Adam Rosebrock: “I like to use an analogy of biological information flow in that the genome is the catalogue, transcripts and proteins are the paints and brushes that a given cell has chosen to use from that catalogue, and that metabolomics is the painting itself – the product of what the genome, transcriptome, and proteome are making and constantly touching up. Genome sequencing is a fantastic tool for personalized medicine – it tells us changes in the catalogue, but there is a lot of information processing happening between the genome and physiological state.
Given that our goal is personalized medicine, the proximal phenotypes that we measure in metabolomics are fantastic targets for patient diagnosis, prognosis and therapeutic intervention. It is one thing to tell a patient ‘you have a mutation in gene (x) that affects your risk at some future point’ it is quite another to say ‘you have a pathologically relevant accumulation of compound (x) at the moment we drew a sample’. This is a double-edged sword, however, as metabolic state changes dynamically and is far more ephemeral than genomic changes.
Metabolomics has the potential to enable direct measurement of physiological state across more analytes than we can yet count. We know from a long history of experience in genetics that not every mutation is deleterious. In a similar way, not every altered metabolite level can be expected to represent a pathological state. The tricky (and scientifically interesting!) task that constantly faces us is sifting through the incredible amounts of data that we can now generate and separating relatively uninformative compounds from relevant biomarkers and interventional targets.”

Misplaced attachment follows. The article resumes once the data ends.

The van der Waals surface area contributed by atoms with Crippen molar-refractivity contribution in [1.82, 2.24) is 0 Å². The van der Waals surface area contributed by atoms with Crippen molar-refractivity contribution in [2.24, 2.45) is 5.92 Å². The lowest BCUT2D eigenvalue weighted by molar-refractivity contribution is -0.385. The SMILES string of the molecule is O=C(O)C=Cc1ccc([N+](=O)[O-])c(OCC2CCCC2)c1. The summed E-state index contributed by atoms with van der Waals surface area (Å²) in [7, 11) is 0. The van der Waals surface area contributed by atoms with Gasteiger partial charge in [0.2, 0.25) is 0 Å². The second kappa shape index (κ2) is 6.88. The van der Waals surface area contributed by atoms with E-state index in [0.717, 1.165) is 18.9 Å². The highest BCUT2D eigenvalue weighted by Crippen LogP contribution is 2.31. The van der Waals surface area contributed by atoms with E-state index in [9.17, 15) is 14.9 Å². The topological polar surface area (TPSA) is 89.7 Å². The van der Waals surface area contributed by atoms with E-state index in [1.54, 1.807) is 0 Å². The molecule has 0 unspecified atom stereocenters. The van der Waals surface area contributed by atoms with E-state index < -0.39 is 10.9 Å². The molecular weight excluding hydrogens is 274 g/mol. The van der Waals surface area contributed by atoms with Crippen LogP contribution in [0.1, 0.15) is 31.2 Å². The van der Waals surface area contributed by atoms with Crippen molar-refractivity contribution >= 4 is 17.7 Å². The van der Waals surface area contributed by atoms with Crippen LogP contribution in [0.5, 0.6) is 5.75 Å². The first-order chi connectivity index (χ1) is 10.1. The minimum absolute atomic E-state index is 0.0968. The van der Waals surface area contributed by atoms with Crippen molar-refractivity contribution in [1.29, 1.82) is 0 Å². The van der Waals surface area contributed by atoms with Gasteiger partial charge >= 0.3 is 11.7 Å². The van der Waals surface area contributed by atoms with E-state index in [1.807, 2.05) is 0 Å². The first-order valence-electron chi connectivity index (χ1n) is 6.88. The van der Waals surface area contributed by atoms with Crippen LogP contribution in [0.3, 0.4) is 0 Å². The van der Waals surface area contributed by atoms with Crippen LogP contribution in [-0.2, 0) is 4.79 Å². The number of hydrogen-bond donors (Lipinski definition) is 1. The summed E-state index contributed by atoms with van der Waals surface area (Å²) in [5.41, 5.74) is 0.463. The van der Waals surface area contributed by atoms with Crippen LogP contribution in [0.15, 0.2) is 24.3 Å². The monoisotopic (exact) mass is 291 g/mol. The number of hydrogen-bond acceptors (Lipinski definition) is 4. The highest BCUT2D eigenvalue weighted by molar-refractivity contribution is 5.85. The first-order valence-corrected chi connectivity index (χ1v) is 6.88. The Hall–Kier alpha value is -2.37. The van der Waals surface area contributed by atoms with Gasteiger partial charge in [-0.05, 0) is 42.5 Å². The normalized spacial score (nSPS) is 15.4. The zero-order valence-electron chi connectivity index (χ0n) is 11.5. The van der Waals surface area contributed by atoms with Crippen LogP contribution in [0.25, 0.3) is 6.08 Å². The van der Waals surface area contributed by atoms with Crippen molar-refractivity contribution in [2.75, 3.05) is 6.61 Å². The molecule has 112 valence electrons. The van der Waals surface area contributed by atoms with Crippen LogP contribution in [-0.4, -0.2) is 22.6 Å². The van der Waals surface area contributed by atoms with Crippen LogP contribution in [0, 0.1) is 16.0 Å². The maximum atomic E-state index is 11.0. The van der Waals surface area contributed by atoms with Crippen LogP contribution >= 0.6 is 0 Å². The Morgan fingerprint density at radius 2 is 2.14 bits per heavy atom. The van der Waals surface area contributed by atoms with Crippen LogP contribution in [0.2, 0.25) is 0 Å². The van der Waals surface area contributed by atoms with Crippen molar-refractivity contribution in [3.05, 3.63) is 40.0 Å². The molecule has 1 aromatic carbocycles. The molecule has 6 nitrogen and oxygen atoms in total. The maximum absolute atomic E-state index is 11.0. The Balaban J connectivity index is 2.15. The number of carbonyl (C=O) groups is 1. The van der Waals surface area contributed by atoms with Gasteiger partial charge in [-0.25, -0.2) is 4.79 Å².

Ian Wilson: “Currently, in my opinion, it is not yet that important. If you ask instead how important could metabolic phenotyping be to personalized medicine? I would say that it is absolutely key to its future.”
Fengguo Xu: “Metabolomics focuses on the endogenous small molecules, which act as downstream products of DNA, RNA and protein. These metabolites usually work as a whole (i.e., the metabolome) to represent the organism state. Different individuals or different situations can have an impact on the metabolome. When external stimuli or endogenous pathology occurs, the metabolome always expresses a significant variation that can easily be tested. Metabolomics not only tells you what actually did happen but also tell you what might happen. Thus, metabolomics could be used to predict drug efficacy, adverse events or to diagnose disease, and shows potential in molecular classification of disease.”